Of Swine and Swine Flu

A Dirty PigFor those who missed it, the source of the present swine flu pandemic may have been found. According to the Times, the disease has been traced to a Mexican town of 3000 people called La Gloria. La Gloria has the dubious distinction of being located near a massive pig farm, which is partially owned by the American firm Smithfield Foods. The Times says this company is one of the largest producers of pork products in the world.

Those who eat pork regularly should discontinue reading at this point. The pig farm in question is so large (approximately 1 million animals are raised there per annum) that in order to dispose of the resulting waste, the owners have created what can best be described as “manure lagoons”. This has the dreadful side-effect of drawing swarms of flies which attack La Gloria on a regular basis; according to reports, some sixty percent of the town’s population have sought medical attention since February. It is entirely possible it was this combination of filth, disease and lack of concern for the local population that caused the outbreak. Indeed, the first identified victim of swine flu is a 4 year old boy from La Gloria, who has since, fortunately, recovered.

The virus has spread as far as New Zealand; the United Nations, according to the BBC, has given up the idea of containment already. Apparently, we’re just going to have to buckle down, take our flu medication, and hope for the best. Optimism is unjustified, however: as of this morning the death toll from the epidemic is 152.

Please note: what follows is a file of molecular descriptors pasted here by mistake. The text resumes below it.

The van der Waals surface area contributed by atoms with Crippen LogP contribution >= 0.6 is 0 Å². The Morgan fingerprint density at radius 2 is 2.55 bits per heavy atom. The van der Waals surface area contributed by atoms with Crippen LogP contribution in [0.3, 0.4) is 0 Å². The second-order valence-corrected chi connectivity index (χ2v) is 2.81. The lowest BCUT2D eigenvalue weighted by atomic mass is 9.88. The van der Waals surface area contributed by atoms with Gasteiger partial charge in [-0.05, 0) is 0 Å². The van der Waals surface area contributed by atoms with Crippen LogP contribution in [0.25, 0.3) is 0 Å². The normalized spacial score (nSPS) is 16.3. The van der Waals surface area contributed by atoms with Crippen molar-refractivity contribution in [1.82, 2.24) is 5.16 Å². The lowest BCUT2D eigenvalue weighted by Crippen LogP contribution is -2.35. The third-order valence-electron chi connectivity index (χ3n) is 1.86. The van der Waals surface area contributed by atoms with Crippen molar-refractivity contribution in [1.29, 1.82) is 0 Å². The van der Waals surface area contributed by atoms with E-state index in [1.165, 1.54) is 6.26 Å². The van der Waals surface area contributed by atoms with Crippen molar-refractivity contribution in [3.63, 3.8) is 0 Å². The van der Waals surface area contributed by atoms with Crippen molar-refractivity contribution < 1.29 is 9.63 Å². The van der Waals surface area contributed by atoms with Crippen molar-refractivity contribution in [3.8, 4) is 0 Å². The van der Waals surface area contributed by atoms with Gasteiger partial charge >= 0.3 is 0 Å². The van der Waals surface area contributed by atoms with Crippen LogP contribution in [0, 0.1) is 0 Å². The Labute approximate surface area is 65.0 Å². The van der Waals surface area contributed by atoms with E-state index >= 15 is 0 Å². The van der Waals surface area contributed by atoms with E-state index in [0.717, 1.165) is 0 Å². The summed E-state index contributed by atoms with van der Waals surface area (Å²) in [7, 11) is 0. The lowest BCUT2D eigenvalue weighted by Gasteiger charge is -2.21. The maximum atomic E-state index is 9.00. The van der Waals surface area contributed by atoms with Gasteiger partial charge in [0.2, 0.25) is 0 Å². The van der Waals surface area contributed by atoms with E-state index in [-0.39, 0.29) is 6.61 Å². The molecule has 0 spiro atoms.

Much of the focus so far has been on tightening borders, which perhaps is a case of fixing the barn door after the proverbial horse has bolted. However there appears to be much less introspection in regards to how the disease began in the first place, and what can be done to prevent other such plagues from threatening us; what few are apparently willing to say is at the heart of the problem lays the current economic order, and the attitude of the West towards the Third World.

We live in an era of outsourcing. It is very rare that I can go to a clothing store or electronics shop and find anything that bears the label “Made in Britain” or “Made in the USA”. Most goods are now made in far flung destinations like China, India or Malaysia. The goods are cheaper, yes, but what is the real cost associated with producing them?